African American Women and HIV/AIDS: Critical Responses

By Dorie J. Gilbert; Ednita M. Wright | Go to book overview

14
Focus on Solutions: Blacks Assisting Blacks Against
AIDS: Taking Care of Our Own

Dana Williams

As an African American woman directly involved in the struggle against AIDS for the last fifteen years, it is clear that the need for HIV/AIDS services organizations and agencies, which are initiated and implemented by Blacks, is imperative for the survival of our community. Unfortunately, for years we as a community have embraced the stigma, denial, and discrimination attached to the word AIDS. Now in the twenty-first century, we have witnessed the devastation of this disease across the country and the world. As AIDS ravishes our community, taking away thousands of women who are the keepers of life, we are forced to face our fears. AIDS has now become a pandemic. African Americans and other minorities are now taking the brunt of this deadly disease. With a vaccine potentially years away, treatments becoming more expensive with unknown long-term effects, and more children becoming orphaned as a result of parents dying from AIDS, we have no other recourse except to take drastic measures. Education by way of persons who come from our own communities who look like us, speak like us, and can relate to the cultural barriers that keep us from accepting our responsibility to take care of our own will be key to reducing the rates of HIV/AIDS infection. Now is the time to step up and meet the demands and challenges our communities face in dealing with this epidemic.

A number of Black-implemented programs specifically targeting African Americans are currently in operation across the country. Many are making remarkable changes in communities of color. In this focus on solutions discussion, I simply discuss the organization and programming of one such agency, Blacks Assisting Blacks against AIDS (BABAA), located in St. Louis, Missouri. The existence of such services are more concentrated in the northeastern and West Coast areas and nearest to AIDS epicenters. It is important for existing programs

-221-

Notes for this page

Add a new note
If you are trying to select text to create highlights or citations, remember that you must now click or tap on the first word, and then click or tap on the last word.
One moment ...
Default project is now your active project.
Project items
Notes
Cite this page

Cited page

Style
Citations are available only to our active members.
Buy instant access to cite pages or passages in MLA 8, MLA 7, APA and Chicago citation styles.

(Einhorn, 1992, p. 25)

(Einhorn 25)

(Einhorn 25)

1. Lois J. Einhorn, Abraham Lincoln, the Orator: Penetrating the Lincoln Legend (Westport, CT: Greenwood Press, 1992), 25, http://www.questia.com/read/27419298.

Note: primary sources have slightly different requirements for citation. Please see these guidelines for more information.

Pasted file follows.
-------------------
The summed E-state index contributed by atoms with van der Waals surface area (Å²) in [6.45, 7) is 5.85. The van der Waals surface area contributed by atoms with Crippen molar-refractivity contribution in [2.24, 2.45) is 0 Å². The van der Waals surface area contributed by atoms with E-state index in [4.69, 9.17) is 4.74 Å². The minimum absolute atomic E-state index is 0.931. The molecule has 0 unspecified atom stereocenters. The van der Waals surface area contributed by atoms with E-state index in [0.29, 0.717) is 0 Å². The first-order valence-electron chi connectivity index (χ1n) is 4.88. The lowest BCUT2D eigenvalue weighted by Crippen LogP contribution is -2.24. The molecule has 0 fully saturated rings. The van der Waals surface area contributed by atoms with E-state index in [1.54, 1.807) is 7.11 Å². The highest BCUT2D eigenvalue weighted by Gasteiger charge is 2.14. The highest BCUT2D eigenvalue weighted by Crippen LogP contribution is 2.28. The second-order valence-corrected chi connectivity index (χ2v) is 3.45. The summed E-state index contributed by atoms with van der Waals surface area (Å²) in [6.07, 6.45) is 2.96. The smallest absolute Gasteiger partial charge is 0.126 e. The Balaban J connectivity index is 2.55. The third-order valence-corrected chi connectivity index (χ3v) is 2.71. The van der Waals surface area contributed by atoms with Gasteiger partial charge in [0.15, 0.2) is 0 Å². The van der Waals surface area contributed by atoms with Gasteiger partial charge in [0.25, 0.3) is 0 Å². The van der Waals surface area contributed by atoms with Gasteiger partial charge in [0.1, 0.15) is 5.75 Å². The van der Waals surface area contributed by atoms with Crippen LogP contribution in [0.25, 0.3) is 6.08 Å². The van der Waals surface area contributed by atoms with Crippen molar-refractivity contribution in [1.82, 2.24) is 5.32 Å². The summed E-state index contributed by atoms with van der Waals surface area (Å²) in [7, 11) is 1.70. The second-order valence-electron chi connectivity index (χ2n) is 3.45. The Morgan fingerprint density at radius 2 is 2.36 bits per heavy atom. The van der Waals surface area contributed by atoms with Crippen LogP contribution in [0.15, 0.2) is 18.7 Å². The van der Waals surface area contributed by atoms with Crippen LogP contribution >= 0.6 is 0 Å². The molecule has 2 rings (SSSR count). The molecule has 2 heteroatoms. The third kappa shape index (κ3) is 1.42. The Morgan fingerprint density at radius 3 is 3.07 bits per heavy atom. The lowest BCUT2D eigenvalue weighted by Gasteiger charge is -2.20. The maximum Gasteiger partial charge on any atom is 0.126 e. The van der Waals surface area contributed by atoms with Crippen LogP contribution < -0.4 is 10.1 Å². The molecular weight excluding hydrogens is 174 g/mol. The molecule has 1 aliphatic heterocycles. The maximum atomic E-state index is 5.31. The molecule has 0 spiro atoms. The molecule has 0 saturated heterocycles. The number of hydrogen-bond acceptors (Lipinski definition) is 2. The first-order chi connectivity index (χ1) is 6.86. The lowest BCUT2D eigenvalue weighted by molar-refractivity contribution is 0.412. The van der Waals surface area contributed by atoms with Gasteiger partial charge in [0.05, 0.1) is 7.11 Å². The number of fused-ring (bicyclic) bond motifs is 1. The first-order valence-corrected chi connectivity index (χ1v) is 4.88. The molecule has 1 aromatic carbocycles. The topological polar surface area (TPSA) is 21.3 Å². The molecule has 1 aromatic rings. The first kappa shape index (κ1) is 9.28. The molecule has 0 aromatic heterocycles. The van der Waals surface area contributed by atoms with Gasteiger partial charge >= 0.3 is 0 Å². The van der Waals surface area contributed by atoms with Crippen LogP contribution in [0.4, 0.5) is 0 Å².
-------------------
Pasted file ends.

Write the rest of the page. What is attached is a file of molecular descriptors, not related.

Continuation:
Cited page

Bookmark this page
African American Women and HIV/AIDS: Critical Responses
Table of contents

Table of contents

Settings

Settings

Typeface
Text size Smaller Larger Reset View mode
Search within

Search within this book

Look up

Look up a word

  • Dictionary
  • Thesaurus
Please submit a word or phrase above.
Print this page

Print this page

Why can't I print more than one page at a time?

Help
Full screen
Items saved from this book
  • Bookmarks
  • Highlights & Notes
  • Citations
/ 270

matching results for page

    Questia reader help

    How to highlight and cite specific passages

    1. Click or tap the first word you want to select.
    2. Click or tap the last word you want to select, and you’ll see everything in between get selected.
    3. You’ll then get a menu of options like creating a highlight or a citation from that passage of text.

    OK, got it!

    Cited passage

    Style
    Citations are available only to our active members.
    Buy instant access to cite pages or passages in MLA 8, MLA 7, APA and Chicago citation styles.

    "Portraying himself as an honest, ordinary person helped Lincoln identify with his audiences." (Einhorn, 1992, p. 25).

    "Portraying himself as an honest, ordinary person helped Lincoln identify with his audiences." (Einhorn 25)

    "Portraying himself as an honest, ordinary person helped Lincoln identify with his audiences." (Einhorn 25)

    "Portraying himself as an honest, ordinary person helped Lincoln identify with his audiences."1

    1. Lois J. Einhorn, Abraham Lincoln, the Orator: Penetrating the Lincoln Legend (Westport, CT: Greenwood Press, 1992), 25, http://www.questia.com/read/27419298.

    Cited passage

    Thanks for trying Questia!

    Please continue trying out our research tools, but please note, full functionality is available only to our active members.

    Your work will be lost once you leave this Web page.

    Buy instant access to save your work.

    Already a member? Log in now.

    Search by... Author
    Show... All Results Primary Sources Peer-reviewed

    Oops!

    An unknown error has occurred. Please click the button below to reload the page. If the problem persists, please try again in a little while.